Friday, 25 June 2010

The Saint of Solitude.

The Lakes have been bathed in sunshine for the last couple of days and I've been enjoying the opportunity to stretch my legs and clear my head. On Wednesday I set off early from my base in Keswick and headed out of town up and over Latrigg onto Skiddaw, where, after a steady two hour climb I was able to stand on the ridge and take in the wonderful view over the Northern fells back towards Carlisle and the Borders. I stayed on, what felt like, the roof of the world for an hour or so before tracing my way back down via Skiddaw little man which offers amazing views South back to Derwentwater and Borrowdale.

I took Alfred Wainwright's guidebook up the mountain with me. His observations, gentle prose accounts of the journey, although written fifty years ago, have an incredible intimacy -especially when he's your only companion. His line drawing images quickly make the curve and scale of the mountain familiar.

I drove down to Buttermere to find the plaque in St James' church dedicated to his memory. It lies beneath a window offering a view up to Haystacks - his favourite fell and final resting place.

'If you, dear reader, should get a bit of grit in your boot as you are crossing Haystacks in the years to come, please treat it with respect. It might be me.'

By all accounts Wainwright was a bit of a miserable old curmudgeon, unable to bear most forms of social interaction and happier alone with the loyal fells than with his colleagues and admirers (friends are harder to trace), but there is something admirable about his independence and self reliance. Something steadfast about his patience and resolve. Over time he became as fixed and recognisable a part of the Cumbrian landscape as any of the mountains. He became one. Our culture fears loneliness and solitude -what makes Wainwright so remarkable is that he revelled in it.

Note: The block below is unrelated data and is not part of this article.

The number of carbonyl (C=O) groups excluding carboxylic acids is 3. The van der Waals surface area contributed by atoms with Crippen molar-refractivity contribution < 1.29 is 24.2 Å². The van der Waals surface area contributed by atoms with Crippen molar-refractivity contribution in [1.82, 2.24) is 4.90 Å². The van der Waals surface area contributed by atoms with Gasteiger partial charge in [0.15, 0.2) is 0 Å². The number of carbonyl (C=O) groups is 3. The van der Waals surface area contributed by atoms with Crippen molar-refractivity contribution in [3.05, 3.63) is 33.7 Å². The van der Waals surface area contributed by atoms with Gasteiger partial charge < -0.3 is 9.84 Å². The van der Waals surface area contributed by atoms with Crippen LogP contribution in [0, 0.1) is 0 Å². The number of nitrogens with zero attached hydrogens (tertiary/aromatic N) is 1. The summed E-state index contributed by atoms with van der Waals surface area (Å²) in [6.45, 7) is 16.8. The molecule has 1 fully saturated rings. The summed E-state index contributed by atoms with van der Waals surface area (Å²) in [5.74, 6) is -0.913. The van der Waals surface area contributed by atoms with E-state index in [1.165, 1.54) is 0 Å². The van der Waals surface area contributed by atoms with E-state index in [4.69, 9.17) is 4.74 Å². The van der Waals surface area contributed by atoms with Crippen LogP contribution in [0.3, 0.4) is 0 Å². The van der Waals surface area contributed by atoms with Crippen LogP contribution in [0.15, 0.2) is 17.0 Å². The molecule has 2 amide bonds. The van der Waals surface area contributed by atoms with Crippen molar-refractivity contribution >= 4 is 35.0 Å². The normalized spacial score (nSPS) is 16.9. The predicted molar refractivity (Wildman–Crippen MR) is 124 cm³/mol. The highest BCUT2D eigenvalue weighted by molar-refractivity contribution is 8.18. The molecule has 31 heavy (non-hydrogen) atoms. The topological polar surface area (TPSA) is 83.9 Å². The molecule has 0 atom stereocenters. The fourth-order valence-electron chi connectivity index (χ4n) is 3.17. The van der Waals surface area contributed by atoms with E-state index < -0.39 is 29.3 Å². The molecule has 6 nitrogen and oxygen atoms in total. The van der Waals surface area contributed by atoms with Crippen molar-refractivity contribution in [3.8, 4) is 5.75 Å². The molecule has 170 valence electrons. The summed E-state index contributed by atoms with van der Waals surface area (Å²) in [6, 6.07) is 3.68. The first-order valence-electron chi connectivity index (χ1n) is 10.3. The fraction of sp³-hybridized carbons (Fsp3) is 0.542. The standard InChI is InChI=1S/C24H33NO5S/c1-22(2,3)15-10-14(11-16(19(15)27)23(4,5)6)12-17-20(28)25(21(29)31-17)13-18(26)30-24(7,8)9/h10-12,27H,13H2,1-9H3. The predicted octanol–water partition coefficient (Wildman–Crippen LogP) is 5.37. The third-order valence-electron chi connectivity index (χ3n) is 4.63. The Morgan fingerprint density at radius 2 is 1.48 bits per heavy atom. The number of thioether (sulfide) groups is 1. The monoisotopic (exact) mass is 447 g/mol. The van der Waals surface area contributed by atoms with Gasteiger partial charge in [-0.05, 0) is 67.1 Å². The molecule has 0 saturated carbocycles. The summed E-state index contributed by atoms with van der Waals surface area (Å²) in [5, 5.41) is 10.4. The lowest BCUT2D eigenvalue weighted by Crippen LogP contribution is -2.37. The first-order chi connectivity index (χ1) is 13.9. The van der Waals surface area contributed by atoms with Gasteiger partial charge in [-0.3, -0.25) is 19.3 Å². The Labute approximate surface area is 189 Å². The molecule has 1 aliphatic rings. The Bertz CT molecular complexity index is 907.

On Thursday I headed South to Patterdale and took another slow climb across Birkhouse Moor towards the summit of Helvellyn. This was Wordsworth's favourite and he was happy climbing it well into his seventies. I'm impressed, it nearly killed me.

I set out across Striding Edge (see image), but froze at the dizzying drop and had to come back and take the softer route to the top around Red Tarn and along Swirral Edge, coming back to lake level via Miresbeck.

I hope I'll find a chance to escape this way again sooner rather than later.

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